We assessed the humoral factor-mediated action of metformin on cell proliferation. Preoperative metformin use caused significant decreases in the profiles of circulating factors, such as insulin, glucose, insulin-like growth factor 1 (IGF-1), and leptin (Table 3). Oral administration of metformin decreased insulin and glucose by approximately 40% and 25%, respectively. In addition, oral metformin decreased the levels of circulating IGF-1 by approximately 15%.

Table 3. Changes in Metabolic Profiles After Preoperative Administration of Metformina
 Mean (95% CI)Mean (95% CI)P
  1. 95% CI, 95% confidence interval; BMI, body mass index; HOMA-R, homeostasis model assessment of insulin resistance; IGF-1, insulin-like growth factor 1.

  2. a

    Group comparisons were performed using the Wilcoxon matched pairs test.

  3. b

    Fasting level.

BMI30.1 (26.2-34.0)29.7 (25.7-33.7).26
Insulin, U/mL14.9 (10.0-19.9)8.9 (4.7-13.0).02
Glucose, g/dL105 (98-113)89 (83-94).01
HOMA-R3.9 (2.5-5.3)2.0 (1.0-3.0).02
IGF-1, ng/mL132 (99-165)113 (86-141).01
Leptin, ng/mL14.8 (10.2-19.3)12.2 (7.4-17.0).03
Adiponectin, µg/mL9.1 (5.3-12·8)8.2 (4.1-12.3).12

Metformin lowered the thymidine uptake activity of sera in all 15 patients (Fig. 4). It is interesting to note that thymidine uptake remained low even 2 hours after loading with 75 g glucose. Moreover, serum insulin and glucose levels increased, whereas IGF-1 and leptin levels remained low.

Figure 4.

Humoral factors were responsible for the stimulatory action of metformin on thymidine uptake. An ex vivo assay for DNA synthesis-stimulatory activity of patient serum is shown. Plasma samples were obtained prior to or 2 h after metformin administration on the day of the second OGTT. Thymidine uptake by Ishikawa cells is plotted on the vertical axis. Connecting lines represent paired samples obtained from the same patients. The table indicates changes in metabolic profiles after preoperative metformin administration (n = 15). NS indicates not significant; OGTT, oral glucose tolerance test; HOMA-R, homeostasis model assessment of insulin resistance; N.E., not evaluated; IGF-1, insulin-like growth factor 1. *Five cases that were continuously sampled until 2 hours after OGTT.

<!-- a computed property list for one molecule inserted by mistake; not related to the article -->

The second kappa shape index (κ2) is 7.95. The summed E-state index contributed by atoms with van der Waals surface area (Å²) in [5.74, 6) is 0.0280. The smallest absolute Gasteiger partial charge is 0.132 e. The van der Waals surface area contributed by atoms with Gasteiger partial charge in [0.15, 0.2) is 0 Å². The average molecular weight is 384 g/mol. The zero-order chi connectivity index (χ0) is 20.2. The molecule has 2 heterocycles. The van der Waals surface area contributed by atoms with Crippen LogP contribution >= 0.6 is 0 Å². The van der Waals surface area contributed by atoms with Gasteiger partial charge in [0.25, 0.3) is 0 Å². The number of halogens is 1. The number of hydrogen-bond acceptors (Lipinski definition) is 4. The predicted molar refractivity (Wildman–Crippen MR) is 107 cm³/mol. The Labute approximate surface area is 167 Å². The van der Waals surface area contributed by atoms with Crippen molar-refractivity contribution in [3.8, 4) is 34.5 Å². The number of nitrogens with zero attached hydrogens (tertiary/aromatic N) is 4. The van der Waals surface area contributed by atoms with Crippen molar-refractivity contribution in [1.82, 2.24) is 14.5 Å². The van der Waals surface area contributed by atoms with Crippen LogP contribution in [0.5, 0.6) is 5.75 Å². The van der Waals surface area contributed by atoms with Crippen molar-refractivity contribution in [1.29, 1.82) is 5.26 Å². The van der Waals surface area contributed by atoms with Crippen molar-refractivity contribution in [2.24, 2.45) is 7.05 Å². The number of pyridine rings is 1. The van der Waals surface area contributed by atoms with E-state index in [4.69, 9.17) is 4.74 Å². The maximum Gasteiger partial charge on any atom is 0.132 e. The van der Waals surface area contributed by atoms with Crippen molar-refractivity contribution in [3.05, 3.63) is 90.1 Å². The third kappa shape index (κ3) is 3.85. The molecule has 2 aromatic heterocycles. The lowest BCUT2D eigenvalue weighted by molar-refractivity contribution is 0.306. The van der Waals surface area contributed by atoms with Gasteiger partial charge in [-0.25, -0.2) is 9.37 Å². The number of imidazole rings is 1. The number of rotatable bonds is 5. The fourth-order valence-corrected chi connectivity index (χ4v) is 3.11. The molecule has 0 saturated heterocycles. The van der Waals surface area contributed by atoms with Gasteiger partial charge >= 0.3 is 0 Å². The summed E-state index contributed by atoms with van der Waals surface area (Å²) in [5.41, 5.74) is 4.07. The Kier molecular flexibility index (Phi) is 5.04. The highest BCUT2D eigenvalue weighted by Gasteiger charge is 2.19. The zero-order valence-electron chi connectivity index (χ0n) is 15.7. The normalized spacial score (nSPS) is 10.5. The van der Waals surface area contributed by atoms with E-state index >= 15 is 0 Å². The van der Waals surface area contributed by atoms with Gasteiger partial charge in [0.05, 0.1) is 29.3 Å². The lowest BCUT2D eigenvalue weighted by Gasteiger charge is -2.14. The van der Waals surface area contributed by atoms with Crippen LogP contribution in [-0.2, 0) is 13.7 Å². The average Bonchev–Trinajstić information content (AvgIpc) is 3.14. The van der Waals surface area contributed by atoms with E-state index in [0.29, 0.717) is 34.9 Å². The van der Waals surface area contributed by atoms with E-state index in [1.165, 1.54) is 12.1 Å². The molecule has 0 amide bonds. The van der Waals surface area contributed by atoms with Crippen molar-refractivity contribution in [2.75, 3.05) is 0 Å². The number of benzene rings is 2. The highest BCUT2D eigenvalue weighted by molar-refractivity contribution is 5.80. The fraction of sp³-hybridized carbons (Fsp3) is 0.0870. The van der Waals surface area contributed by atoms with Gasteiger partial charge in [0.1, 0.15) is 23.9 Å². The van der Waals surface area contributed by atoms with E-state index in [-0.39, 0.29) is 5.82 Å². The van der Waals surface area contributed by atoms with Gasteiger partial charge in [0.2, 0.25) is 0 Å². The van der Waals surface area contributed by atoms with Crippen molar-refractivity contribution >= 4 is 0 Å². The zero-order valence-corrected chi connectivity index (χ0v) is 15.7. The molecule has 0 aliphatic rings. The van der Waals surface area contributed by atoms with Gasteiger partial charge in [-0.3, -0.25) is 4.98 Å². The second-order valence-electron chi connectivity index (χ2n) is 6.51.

To the best of our knowledge, the current study is the first prospective evidence that an antidiabetic dose of metformin suppresses endometrial cancer cell growth in vivo.

We found that metformin reduced the expression of cell proliferation markers by approximately 50%. To our knowledge this is the most significant difference among studies that have evaluated cancer tissue growth during metformin administration.[19-21] Only 3 studies to date have assessed the in vivo effect of metformin on cancer tissue, all of which were histological studies on breast cancer tissues obtained by preoperative needle biopsy and mastectomy.

Bonanni et al examined changes in Ki-67 staining in breast cancer tissues harvested from nondiabetic women who received metformin (850 mg/twice a day for 4 weeks).[19] Overall, the effect of metformin on the Ki-67 proliferative index was not statistically significant. However, metformin administration caused an insignificant decrease (10.5%) in the Ki-67 index of insulin-resistant women (≥ 2.8 HOMA-R index) and a significant increase (11%) in insulin-sensitive women (< 2.8 HOMA-R index). Therefore, the association between metformin and the HOMA-R index was statistically significant (P = .045). This indicates that metformin treatment is beneficial for insulin-resistant women only when compared with medication-free insulin-sensitive women. However, the detected benefits were marginal (P = .045), and multiple testing may have resulted in nonsignificant results. Hadad et al evaluated tumor cell growth in patients with breast cancer and reported that preoperative metformin treatment (1000 mg/day) for 2 weeks significantly decreased the Ki-67 index by 3.4% relative to baseline values.[20] However, insulin levels were measured only once during a preoperative nonfasting period, thereby limiting interpretation of the results. Recently, Niraula et al conducted a similar study in patients with breast cancer and reported that preoperative metformin treatment (1500 mg/day) for 2 to 3 weeks significantly decreased the Ki-67 index by approximately 8% relative to baseline values.[21]